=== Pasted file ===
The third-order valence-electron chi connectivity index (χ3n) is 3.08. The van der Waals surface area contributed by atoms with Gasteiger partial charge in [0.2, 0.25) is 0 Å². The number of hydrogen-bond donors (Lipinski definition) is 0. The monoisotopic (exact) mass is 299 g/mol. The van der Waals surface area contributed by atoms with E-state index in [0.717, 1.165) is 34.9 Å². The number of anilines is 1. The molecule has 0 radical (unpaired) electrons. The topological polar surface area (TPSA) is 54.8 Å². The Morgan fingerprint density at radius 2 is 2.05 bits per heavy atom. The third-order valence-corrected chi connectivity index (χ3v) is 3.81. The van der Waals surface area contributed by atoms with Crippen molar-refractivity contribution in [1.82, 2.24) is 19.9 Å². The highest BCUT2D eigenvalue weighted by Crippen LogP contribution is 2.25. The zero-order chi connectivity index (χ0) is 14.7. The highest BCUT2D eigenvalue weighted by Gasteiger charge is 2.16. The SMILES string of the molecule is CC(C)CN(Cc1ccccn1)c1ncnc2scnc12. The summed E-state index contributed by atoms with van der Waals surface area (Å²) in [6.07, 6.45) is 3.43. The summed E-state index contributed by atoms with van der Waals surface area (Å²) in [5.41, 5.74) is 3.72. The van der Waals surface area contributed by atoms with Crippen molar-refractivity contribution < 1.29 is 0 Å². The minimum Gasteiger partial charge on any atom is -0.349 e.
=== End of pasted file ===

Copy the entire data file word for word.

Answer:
The third-order valence-electron chi connectivity index (χ3n) is 3.08. The van der Waals surface area contributed by atoms with Gasteiger partial charge in [0.2, 0.25) is 0 Å². The number of hydrogen-bond donors (Lipinski definition) is 0. The monoisotopic (exact) mass is 299 g/mol. The van der Waals surface area contributed by atoms with E-state index in [0.717, 1.165) is 34.9 Å². The number of anilines is 1. The molecule has 0 radical (unpaired) electrons. The topological polar surface area (TPSA) is 54.8 Å². The Morgan fingerprint density at radius 2 is 2.05 bits per heavy atom. The third-order valence-corrected chi connectivity index (χ3v) is 3.81. The van der Waals surface area contributed by atoms with Crippen molar-refractivity contribution in [1.82, 2.24) is 19.9 Å². The highest BCUT2D eigenvalue weighted by Crippen LogP contribution is 2.25. The zero-order chi connectivity index (χ0) is 14.7. The highest BCUT2D eigenvalue weighted by Gasteiger charge is 2.16. The SMILES string of the molecule is CC(C)CN(Cc1ccccn1)c1ncnc2scnc12. The summed E-state index contributed by atoms with van der Waals surface area (Å²) in [6.07, 6.45) is 3.43. The summed E-state index contributed by atoms with van der Waals surface area (Å²) in [5.41, 5.74) is 3.72. The van der Waals surface area contributed by atoms with Crippen molar-refractivity contribution < 1.29 is 0 Å². The minimum Gasteiger partial charge on any atom is -0.349 e.